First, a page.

My name is Rebecca. People call me Becky at my Dad's insistence, he said that Rebecca was from Sunny Brook Farms and did not want people relating to me in that manner. (I love that story!) I am 38 years old. I am the mother of 3 children. Two of them are now "legal" adults and my youngest is 6 years old. I have my own small in home Day Care business. I enjoy being around the children, playing with them, helping them learn and watching them grow. I live in NE Arizona in a small mountain community. I love it here. When my time is not spent with the children, I like to create things through crafts, and read when the time permits. I am also taking college classes to eventually get a degree in Early Childhood Education.

Which parent hoards? My Mother was the hoarder. She was quite good at it. I lived with her up until I was 13 when my parents divorced. My Dad then married my Step Mom and moved back into the house and my Mom moved out. My Mom died 10.5 years ago. She lost her battle with Cancer. We were not really close, yet not estranged. I would like to add that my Dad has been known to collect things. He usually has 2 or more of the same thing. He is not a messy or dirty hoarder though. And.. his house and space are accommodating to his things. Like, he is a mechanic and has 2 huge tool boxes. Filled with tools.

Do you have any hoarding tendencies? Yes. I would consider it an organized collection of my things. I do day care out of my home so I have a lot of toys. I also have adequate storage for the toys. A toy box, and various totes for the toys to go into. I also do scrap booking and just recently have organized it and all my craft stuff into plastic roller drawers. My Non organized stuff has to do with my papers. Piles of mail that I am not sure if I have to keep or just put in a pile cause I do not want to deal with it. My house is clean though. (with some table clutter)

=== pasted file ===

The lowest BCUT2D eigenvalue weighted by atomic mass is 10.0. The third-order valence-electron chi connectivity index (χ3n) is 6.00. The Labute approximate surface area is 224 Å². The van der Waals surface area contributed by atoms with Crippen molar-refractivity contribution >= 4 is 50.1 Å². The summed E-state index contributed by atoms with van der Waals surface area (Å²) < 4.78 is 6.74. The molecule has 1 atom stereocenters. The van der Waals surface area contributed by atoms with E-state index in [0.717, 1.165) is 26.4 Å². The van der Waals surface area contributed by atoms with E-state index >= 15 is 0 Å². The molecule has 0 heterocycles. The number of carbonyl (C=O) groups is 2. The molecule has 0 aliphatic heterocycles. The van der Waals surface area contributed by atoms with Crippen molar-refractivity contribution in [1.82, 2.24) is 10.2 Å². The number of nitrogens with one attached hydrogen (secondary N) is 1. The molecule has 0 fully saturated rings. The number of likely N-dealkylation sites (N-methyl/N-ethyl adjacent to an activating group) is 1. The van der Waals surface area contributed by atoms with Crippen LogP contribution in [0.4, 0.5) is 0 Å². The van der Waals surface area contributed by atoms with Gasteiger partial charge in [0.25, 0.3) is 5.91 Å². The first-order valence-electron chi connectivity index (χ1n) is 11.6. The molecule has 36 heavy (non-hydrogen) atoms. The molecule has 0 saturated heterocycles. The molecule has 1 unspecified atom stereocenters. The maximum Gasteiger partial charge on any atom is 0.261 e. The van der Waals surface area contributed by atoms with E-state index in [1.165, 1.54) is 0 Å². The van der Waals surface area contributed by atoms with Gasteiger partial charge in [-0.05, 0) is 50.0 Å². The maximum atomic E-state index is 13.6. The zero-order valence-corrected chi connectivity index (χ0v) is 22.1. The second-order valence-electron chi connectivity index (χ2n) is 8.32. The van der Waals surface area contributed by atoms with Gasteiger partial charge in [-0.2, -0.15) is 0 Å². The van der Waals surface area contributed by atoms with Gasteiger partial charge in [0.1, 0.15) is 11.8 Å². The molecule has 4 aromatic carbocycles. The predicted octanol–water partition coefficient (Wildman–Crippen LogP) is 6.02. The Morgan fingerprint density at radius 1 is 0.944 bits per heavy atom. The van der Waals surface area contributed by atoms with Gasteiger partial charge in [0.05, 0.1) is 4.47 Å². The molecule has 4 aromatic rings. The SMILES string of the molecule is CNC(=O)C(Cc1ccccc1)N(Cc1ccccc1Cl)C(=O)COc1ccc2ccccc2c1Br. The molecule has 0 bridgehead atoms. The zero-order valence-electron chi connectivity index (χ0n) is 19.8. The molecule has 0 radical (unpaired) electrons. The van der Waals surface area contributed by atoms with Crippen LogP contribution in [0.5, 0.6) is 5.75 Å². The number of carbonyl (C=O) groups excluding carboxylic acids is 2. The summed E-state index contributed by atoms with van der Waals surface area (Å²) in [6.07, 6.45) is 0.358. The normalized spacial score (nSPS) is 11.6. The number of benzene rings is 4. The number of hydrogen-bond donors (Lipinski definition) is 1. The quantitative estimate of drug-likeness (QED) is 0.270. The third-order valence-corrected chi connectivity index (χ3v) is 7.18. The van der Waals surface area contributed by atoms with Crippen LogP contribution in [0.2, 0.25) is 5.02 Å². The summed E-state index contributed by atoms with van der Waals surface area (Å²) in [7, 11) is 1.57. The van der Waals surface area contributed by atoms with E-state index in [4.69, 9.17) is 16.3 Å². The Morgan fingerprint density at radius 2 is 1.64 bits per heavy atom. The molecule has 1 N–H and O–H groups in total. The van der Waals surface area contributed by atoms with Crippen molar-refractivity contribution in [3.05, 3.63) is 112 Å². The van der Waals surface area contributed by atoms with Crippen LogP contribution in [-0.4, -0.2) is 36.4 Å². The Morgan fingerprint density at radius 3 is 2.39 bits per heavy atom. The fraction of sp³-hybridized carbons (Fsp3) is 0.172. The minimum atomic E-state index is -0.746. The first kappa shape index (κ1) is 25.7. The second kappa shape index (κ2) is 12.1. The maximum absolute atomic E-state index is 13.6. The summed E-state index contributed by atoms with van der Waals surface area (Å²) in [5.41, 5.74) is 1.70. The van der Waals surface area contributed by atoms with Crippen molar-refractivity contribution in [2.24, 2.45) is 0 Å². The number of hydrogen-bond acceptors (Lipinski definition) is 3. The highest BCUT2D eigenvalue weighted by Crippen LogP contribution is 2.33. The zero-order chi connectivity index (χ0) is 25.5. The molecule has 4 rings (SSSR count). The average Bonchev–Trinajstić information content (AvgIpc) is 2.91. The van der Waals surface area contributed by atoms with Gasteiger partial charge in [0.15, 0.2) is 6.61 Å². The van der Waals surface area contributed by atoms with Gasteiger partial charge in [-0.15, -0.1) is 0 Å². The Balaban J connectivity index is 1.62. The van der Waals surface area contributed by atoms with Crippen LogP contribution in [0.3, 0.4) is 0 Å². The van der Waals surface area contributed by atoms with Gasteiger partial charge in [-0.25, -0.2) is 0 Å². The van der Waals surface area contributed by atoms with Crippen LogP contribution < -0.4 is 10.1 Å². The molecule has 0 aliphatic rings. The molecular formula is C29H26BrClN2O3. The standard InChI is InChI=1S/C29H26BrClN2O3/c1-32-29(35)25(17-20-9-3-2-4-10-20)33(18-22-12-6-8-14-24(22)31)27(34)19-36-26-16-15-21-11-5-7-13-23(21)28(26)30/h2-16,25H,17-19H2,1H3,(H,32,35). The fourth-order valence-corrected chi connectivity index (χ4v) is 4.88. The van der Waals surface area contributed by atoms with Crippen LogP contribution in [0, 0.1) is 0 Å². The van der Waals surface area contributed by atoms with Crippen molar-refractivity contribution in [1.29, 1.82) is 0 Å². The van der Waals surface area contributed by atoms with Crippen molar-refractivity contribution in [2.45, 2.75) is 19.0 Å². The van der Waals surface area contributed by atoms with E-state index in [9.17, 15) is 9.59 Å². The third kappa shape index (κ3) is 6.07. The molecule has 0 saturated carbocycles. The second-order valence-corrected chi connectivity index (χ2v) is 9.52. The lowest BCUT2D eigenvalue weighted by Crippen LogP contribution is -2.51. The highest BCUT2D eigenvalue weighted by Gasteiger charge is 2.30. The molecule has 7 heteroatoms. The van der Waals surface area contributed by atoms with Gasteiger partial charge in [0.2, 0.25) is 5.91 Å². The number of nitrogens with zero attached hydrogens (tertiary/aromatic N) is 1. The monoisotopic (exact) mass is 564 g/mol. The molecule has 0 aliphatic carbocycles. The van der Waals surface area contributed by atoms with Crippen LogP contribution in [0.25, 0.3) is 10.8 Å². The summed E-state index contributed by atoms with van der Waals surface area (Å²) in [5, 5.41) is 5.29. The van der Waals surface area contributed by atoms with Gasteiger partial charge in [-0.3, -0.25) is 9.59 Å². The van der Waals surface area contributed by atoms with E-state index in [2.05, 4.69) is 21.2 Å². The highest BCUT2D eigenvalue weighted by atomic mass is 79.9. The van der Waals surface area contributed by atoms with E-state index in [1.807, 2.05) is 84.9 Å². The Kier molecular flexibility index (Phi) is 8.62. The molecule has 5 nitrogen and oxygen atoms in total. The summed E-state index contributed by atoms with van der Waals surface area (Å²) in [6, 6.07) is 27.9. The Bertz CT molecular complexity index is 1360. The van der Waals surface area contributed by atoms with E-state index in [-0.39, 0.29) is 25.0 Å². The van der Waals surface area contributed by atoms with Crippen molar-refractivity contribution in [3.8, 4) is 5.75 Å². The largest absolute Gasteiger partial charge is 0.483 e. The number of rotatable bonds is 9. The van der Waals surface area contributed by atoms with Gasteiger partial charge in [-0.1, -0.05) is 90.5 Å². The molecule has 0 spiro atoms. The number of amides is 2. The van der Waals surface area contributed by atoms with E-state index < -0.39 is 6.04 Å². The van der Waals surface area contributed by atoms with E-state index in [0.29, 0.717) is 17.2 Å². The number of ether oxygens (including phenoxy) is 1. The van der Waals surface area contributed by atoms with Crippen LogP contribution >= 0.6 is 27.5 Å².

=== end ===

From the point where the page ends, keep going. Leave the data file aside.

Is there a history of hoarding in your family? If so, who else hoards? My Mom's Mom hoarded. (I was 13 when she died, and I do not remember going to her house ever. I did see pictures. It was like the worst of the worst on tv. My parents had 4 kids and all of us do not have a Martha Stewart house.

What are your hoarding parent (HP)’s favorite things to hoard? For my Mom, she did not throw stuff away. I always thought that she just did not know how to clean.

How is your relationship with your HP? I moved from CA to OH when I turned 18. I am 38 now. I moved to AZ 11 years ago. (my Dad and Step mom lived here... they are now divorced 2 years ago. My Dad moved back to CA with my sister. He is 74.) Since my Mom has died we have a fantastic relationship, I talk to her when ever I want! (I have a sense of humor.. sorry) But before she died, since the internet had just taken off.. and everything was on dial up. Long distance was very expensive.. I lived 1200 miles away. Last time I saw her was 7 years before she died, due to me living so far away.